2008: Irony Definition

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Irony Definition
Can you stop glaring at me like that? It makes me feel really ironic.
Title text: Can you stop glaring at me like that? It makes me feel really ironic.


Ambox notice.png This explanation may be incomplete or incorrect: It's IRONIC how incomplete this explanation is - Please change this comment when editing this page. Do NOT delete this tag too soon.
If you can address this issue, please edit the page! Thanks.

Irony is, to quote the Merriam-Webster Dictionary, “incongruity between the actual result of a sequence of events and the normal or expected result.” It is often invoked to add intrigue to an otherwise dull anecdote of scenario. Once again quoting Merriam-Webster:

“Considerable thought is given to what events constitute “true” irony, and the dictionary is often called upon to supply an answer. Here are the facts about how the word irony is used.

Irony has two formal uses that are not as common in general prose as its more casual uses. One refers to Socratic irony—a method of revealing an opponent’s ignorance by pretending to be ignorant yourself and asking probing questions. The other refers to dramatic irony or tragic irony—an incongruity between the situation in a drama and the words used by the characters that only the audience can see. Socratic irony is a tool used in debating; dramatic irony is what happens when the audience realizes that Romeo and Juliet’s plans will go awry.

The third, and debated, use of irony regards what’s called situational irony. Situational irony involves a striking reversal of what is expected or intended: a person sidesteps a pothole to avoid injury and in doing so steps into another pothole and injures themselves. Critics claim the word irony and ironic as they are generally used (as in, “Isn’t it ironic that you called just as I was planning to call you?”) can only apply to situational irony, and uses like the one above are more properly called coincidence. The historical record shows that irony and ironic have been used imprecisely for almost 100 years at least, and often to refer to coincidence. This 1939 quote from F. Scott Fitzgerald is typical: "It is an ironic thought that the last picture job I took—against my better judgment—yielded me five thousand dollars five hundred and cost over four thousand in medical attention." Is this true situational irony? It’s debatable.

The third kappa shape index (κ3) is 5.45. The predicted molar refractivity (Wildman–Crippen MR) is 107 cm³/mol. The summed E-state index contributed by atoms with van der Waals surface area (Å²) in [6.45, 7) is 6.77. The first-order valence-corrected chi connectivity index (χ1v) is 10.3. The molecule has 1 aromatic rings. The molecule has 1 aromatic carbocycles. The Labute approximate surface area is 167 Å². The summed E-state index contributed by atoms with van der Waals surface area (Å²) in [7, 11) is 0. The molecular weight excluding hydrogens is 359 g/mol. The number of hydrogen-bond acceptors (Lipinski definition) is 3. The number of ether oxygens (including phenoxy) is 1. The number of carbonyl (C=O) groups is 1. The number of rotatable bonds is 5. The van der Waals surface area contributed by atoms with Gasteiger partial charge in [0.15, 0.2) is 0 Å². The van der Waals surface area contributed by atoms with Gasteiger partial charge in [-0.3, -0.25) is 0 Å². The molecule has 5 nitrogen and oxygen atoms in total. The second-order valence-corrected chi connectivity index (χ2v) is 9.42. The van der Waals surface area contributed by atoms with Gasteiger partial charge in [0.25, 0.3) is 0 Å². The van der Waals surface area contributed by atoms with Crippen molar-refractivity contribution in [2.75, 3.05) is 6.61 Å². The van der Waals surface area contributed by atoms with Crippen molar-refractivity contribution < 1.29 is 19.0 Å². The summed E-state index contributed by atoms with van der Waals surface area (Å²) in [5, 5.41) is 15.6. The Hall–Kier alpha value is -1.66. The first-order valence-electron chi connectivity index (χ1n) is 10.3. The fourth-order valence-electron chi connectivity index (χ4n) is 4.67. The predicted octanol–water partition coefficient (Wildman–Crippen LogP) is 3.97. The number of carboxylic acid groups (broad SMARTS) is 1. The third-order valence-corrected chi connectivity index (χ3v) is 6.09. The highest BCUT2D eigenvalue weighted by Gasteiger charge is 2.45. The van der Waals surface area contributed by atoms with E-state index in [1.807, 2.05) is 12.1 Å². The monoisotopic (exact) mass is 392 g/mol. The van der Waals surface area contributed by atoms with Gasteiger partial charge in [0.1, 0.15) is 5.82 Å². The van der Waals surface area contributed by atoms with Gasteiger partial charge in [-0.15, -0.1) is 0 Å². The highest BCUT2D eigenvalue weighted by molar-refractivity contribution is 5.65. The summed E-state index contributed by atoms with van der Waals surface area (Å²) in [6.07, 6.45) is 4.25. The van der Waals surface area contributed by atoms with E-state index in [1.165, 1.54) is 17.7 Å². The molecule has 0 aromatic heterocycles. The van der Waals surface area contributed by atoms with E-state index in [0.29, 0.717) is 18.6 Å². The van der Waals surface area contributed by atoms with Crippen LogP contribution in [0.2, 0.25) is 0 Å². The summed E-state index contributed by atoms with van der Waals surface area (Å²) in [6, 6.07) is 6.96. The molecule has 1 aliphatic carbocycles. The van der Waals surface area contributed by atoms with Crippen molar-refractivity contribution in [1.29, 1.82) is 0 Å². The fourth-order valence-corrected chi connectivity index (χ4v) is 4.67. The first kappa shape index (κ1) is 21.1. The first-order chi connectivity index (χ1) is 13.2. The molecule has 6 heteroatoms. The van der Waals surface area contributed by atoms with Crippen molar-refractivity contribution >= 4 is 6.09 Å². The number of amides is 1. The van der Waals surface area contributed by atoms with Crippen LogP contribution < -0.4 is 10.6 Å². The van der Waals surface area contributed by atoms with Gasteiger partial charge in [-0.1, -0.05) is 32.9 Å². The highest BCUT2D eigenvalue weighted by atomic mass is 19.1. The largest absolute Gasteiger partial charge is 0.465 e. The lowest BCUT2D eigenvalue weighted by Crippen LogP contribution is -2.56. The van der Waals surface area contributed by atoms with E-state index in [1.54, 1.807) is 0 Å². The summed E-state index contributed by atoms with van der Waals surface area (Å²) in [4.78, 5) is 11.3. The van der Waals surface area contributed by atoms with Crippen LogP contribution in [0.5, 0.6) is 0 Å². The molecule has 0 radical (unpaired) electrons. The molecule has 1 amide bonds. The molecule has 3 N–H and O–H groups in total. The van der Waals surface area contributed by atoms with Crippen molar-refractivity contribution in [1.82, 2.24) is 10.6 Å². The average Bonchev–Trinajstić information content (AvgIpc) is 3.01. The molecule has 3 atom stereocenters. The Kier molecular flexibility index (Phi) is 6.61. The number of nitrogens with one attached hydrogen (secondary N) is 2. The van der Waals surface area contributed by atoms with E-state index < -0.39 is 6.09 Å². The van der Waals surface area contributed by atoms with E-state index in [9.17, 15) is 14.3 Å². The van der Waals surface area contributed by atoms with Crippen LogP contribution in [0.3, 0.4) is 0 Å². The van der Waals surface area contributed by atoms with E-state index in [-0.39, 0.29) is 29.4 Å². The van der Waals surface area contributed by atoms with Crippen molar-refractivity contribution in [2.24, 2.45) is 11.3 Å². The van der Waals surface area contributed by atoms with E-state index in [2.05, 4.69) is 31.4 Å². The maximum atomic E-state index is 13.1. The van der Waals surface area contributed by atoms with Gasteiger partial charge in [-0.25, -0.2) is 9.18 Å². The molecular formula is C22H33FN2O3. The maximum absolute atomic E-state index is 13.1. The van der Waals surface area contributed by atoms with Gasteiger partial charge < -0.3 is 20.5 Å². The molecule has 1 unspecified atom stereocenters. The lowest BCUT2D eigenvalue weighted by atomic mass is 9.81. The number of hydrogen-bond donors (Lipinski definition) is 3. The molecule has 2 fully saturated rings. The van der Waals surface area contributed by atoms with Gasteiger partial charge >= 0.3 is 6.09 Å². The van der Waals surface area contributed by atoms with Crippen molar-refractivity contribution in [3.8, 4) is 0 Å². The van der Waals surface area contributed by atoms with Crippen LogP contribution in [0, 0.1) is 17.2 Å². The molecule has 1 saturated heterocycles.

The word irony has come to be applied to events that are merely curious or coincidental, and while some feel this is an incorrect use of the word, it is merely a new one.’

While the modern use of the word may have robbed irony of its rich historical and literary undertones, irony is not a relevant concept to everyday life save for commenting glibly on an ironic situation. Lilliputian quibbles over the correct use of the word help no one.

Finally, Black Hat expresses an opinion healthy for society, quipping gleefully that it is ironic that Cueball may have the definition of irony memorized, but Black Hat is happier for not knowing it. In the title text, Cueball is evidently not happy with Black Hat, but the latter responds in a typically victorious fashion, using either the verbal sense of irony (i.e. sarcasm) or the aforementioned incorrect use, which only underscores his point.


[Black Hat and Cueball are walking together, with Black Hat walking behind Cueball with his arms spread out. Cueball is visibly upset, as evidenced by the squiggle floating above his head and his balled up fists.]
Black Hat: It's ironic how you know the definition of irony, yet I'm the one in this conversation who's happy.

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Adding to the irony are the complaints from overeducated drama fans criticizing common uses of the term, assuming that "dramatic irony" is the only valid definition. Search "alanis morissette ironic misuse" for lots of fun with semantics and pseudo-intellectualism. I suspect that Randall is poking fun at the critics, rather than those who misuse the term. 17:56, 18 June 2018 (UTC)